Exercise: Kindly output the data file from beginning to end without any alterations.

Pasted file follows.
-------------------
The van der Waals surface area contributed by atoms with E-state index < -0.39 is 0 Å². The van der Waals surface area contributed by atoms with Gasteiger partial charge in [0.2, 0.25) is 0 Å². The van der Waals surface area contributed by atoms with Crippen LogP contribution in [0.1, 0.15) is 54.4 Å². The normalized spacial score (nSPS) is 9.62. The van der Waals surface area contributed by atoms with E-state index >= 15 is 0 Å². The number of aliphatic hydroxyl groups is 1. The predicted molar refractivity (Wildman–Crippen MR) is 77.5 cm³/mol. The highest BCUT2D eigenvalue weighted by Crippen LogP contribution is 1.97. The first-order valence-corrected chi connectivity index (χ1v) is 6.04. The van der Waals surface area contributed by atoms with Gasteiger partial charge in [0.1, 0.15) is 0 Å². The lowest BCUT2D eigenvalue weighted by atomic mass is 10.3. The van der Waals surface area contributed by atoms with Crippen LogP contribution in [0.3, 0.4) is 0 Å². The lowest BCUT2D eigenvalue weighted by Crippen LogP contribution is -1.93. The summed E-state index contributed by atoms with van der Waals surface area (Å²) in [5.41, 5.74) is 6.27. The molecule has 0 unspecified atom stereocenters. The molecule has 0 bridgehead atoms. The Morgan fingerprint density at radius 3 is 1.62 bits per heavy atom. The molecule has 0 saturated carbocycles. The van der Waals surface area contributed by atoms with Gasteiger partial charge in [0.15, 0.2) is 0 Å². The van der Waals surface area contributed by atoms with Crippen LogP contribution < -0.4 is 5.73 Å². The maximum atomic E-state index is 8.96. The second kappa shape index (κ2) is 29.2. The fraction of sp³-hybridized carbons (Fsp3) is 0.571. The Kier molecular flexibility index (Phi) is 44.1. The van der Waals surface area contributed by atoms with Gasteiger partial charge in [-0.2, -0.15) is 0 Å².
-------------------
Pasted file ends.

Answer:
The van der Waals surface area contributed by atoms with E-state index < -0.39 is 0 Å². The van der Waals surface area contributed by atoms with Gasteiger partial charge in [0.2, 0.25) is 0 Å². The van der Waals surface area contributed by atoms with Crippen LogP contribution in [0.1, 0.15) is 54.4 Å². The normalized spacial score (nSPS) is 9.62. The van der Waals surface area contributed by atoms with E-state index >= 15 is 0 Å². The number of aliphatic hydroxyl groups is 1. The predicted molar refractivity (Wildman–Crippen MR) is 77.5 cm³/mol. The highest BCUT2D eigenvalue weighted by Crippen LogP contribution is 1.97. The first-order valence-corrected chi connectivity index (χ1v) is 6.04. The van der Waals surface area contributed by atoms with Gasteiger partial charge in [0.1, 0.15) is 0 Å². The lowest BCUT2D eigenvalue weighted by atomic mass is 10.3. The van der Waals surface area contributed by atoms with Crippen LogP contribution in [0.3, 0.4) is 0 Å². The lowest BCUT2D eigenvalue weighted by Crippen LogP contribution is -1.93. The summed E-state index contributed by atoms with van der Waals surface area (Å²) in [5.41, 5.74) is 6.27. The molecule has 0 unspecified atom stereocenters. The molecule has 0 bridgehead atoms. The Morgan fingerprint density at radius 3 is 1.62 bits per heavy atom. The molecule has 0 saturated carbocycles. The van der Waals surface area contributed by atoms with Gasteiger partial charge in [0.15, 0.2) is 0 Å². The van der Waals surface area contributed by atoms with Crippen LogP contribution < -0.4 is 5.73 Å². The maximum atomic E-state index is 8.96. The second kappa shape index (κ2) is 29.2. The fraction of sp³-hybridized carbons (Fsp3) is 0.571. The Kier molecular flexibility index (Phi) is 44.1. The van der Waals surface area contributed by atoms with Gasteiger partial charge in [-0.2, -0.15) is 0 Å².